The National Highway Traffic Safety Administration (:NHTSA), the auto safety supervisory body of the U.S. government, announced an investigation into General Motors Co.’s (GM) delayed recall of 1.6 million older-model small cars. This came in the wake of reports of 31 crashes with 13 front-seat fatalities caused by collisions of the vehicles.
After the report of the accidents, General Motors announced a recall of 842,000 2003-2007 Saturn Ions, 2006-2007 Chevrolet HHRs, and 2006-2007 Pontiac Solstice and Saturn Sky models in addition to the recall of 778,562 Chevrolet Cobalt and 2005-2007 Pontiac G5 compact cars in North America in Feb 13, 204. With this, the company is recalling 1,367,146 vehicles in total.
The company will fix the faulty ignition switches, which has been identified as the cause of the accidents. According to General Motors, a heavy key ring or uneven roads can cause the ignition switch to shift away from the run position, thus turning off the engine and electrical power. In such a situation, the front air bags will not be inflated in case of a crash.
General Motors is focused on resolving the issue and also apologized for the delay. The company will be informing customers though customer care centers and social media teams. It will also rectify the fault at no extra charge.
General Motors notified that dealers will replace the ignition switch to prevent the involuntary key movement. Till the replacement is done, customers have been advised to use only the ignition key without anything else on the key ring. Moreover, customers should use their safety belts.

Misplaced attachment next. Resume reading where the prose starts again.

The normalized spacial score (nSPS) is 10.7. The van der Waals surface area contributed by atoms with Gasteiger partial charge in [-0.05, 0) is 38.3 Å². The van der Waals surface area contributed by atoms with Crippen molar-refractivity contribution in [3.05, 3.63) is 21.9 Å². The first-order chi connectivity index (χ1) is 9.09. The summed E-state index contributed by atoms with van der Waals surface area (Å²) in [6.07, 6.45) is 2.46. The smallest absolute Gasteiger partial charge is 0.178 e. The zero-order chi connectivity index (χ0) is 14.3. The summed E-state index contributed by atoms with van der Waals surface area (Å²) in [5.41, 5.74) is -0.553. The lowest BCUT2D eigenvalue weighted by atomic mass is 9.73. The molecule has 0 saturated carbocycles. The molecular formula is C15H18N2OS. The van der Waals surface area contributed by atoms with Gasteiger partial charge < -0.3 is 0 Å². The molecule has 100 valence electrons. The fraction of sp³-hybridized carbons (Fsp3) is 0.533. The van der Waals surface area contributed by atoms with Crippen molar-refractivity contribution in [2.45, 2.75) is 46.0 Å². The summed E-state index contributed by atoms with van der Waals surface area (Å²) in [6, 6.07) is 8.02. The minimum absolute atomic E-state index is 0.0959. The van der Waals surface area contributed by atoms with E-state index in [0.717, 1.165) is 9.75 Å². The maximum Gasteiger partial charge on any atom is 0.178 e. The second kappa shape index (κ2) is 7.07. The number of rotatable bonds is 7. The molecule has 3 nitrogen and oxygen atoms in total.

The chronology of events filed with the NHTSA, clearly points out General Motors’ awareness of the problem since 2004, when its engineer detected the hitch while test driving the 2005 Chevrolet Cobalt. The company initially attempted to avoid a recall by issuing Technical Service Bulletins for the problem. The bulletin advised inserting a key into the ignition switch of the Chevrolet HHR and Cobalt, Pontiac Solstice and G5 and Saturn Sky and Ion vehicles. Moreover, the automaker also advised its customers not to use overloading key chains.
General Motors was aware of 10 accidents of 2005 Chevrolet Cobalt, where the air bags did not inflate. Under this investigation, NHTSA will inspect whether General Motors withheld information or the automaker was late to report.
Lawfully, the automakers are supposed to alert the NHTSA about any safety concern in vehicles within five business days of recognizing the problem. The maximum fine for late reporting currently stands at $35 million.
Earlier, automakers like Ford Motor Co. (F) and Toyota Motor Corp. (TM) have been fined for late recalls. In 2013, Ford had to pay a $17.35 million fine for a late recall of Ford Escape SUVs with defective gas pedals. Toyota also paid a heavy fine for delayed reporting of safety issues in vehicles.
General Motors currently holds a Zacks Rank #5 (Strong Sell). A better-ranked automobile stock worth considering is Tesla Motors, Inc. (TSLA), with a Zacks Rank #2 (Buy).
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